Trauma-focused cognitive-behavioral therapy (CBT) is an evidence-based treatment for individuals who have been impacted by a traumatic experience. CBT during residential or intensive outpatient programs can help individuals resolve a range of emotional or behavioral problems that often stem from trauma in their childhood or early adulthood.
Therapy is effective in treating post-traumatic stress disorder (PTSD), traumatic anxiety, depression, social disorders, addiction, or any other mental health disorder that may be related to trauma. Below is a quick summary of trauma-focused cognitive-behavioral therapy and how it helps victims of traumatic events.
Why Therapists Use Trauma-Focused Cognitive-Behavioral Therapy
While some individuals may experience trauma only once in their lives, other people go through multiple traumas. Some examples may include a child who is sexually molested more than once or a soldier who engages in multiple combat situations. The repeated event can trigger intense emotional problems and destructive behavior in an individual years after the initial trauma.
Therapists use CBT as a way of helping individuals navigate through the stages of recovery from their current condition to healing. It is also effective in treating people who have a drug or alcohol addiction as a result of a trauma. For this reason, treatment specialists often turn to CBT as a part of an addiction treatment program.
How Does CBT Work?
Cognitive-behavioral therapy is an evidence-based form of psychotherapy that is backed by extensive scientific research and academic study. As such, it requires a licensed therapist to conduct this form of treatment with clients. Trauma-focused cognitive-behavioral therapy can last from eight to twenty-five sessions and include both individual and group therapy. It can also be a useful counseling tool during family therapy.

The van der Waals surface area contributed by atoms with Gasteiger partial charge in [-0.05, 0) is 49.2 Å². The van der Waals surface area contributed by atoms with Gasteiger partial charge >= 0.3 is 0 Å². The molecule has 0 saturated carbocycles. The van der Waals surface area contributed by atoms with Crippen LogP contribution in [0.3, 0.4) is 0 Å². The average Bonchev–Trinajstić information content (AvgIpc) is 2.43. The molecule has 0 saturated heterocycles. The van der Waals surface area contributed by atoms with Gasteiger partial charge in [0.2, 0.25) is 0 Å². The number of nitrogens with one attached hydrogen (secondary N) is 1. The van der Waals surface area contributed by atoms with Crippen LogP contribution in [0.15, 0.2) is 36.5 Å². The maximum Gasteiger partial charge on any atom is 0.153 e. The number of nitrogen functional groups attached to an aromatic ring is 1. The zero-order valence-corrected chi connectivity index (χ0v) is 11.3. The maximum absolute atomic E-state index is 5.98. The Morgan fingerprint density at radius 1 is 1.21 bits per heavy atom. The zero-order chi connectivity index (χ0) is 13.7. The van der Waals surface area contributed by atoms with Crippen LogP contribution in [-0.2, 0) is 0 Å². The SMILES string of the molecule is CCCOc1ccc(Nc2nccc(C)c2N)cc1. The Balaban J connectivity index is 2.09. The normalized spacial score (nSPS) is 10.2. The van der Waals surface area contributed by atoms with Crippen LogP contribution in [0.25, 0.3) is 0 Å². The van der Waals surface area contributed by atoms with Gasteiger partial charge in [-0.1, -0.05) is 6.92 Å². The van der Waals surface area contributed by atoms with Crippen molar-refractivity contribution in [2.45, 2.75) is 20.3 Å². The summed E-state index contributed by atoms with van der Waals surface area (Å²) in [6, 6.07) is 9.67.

During therapy sessions, a specialist may address negativity that is associated with trauma including:
- Feeling powerless
- Uncontrolled behavior
- Depression or anxiety
In addition, a therapist may explore recurring thoughts or dreams that cause the client to relive the experience over and again. It is important that the client be willing to identify these issues. Doing so, empowers them to do something about them.
Once the therapist and the client identifies negative thoughts, beliefs, or patterns, then they learn how to replace them with positive thoughts, beliefs, or patterns. This can help the client address and improve the symptoms of post-traumatic stress disorder.
Benefits of Trauma-Focused Cognitive-Behavioral Therapy
Trauma clients who go through CBT with their therapist often see measurable results once they complete the program. They experience a wide range of benefits including:
- The ability to identify issues they either ignored or didn’t know about
- One-on-one talk therapy with a licensed and experienced therapist
- Skills that help the individual manage trauma symptoms
- The opportunity to finally understand their current emotional condition
- A road to real recovery that helps the victim move on
Cognitive-behavioral therapy is a short-term type of therapy that helps the individual move on to the next level in their recovery. As such, the goal is to set the stage for further success. Being able to identify the problem is the most crucial element in trauma therapy. CBT provides the catalyst to identify and solve these problems.
How to Get Started with Treatment
If you believe that you are suffering from any form of trauma, then now is the time to get help. Professional treatment can help you deal with symptoms such as depression, anxiety, addiction, or social disorders. Once you take the first step, your therapist can guide you the rest of the way.
The best way to get started with trauma-focused cognitive behavioral therapy is to contact Wellness Counseling and Residential Detox. We provide an array of treatments for trauma, addiction, and mental disorders. Call 844.967.2741 to schedule a consultation and explore your treatment options.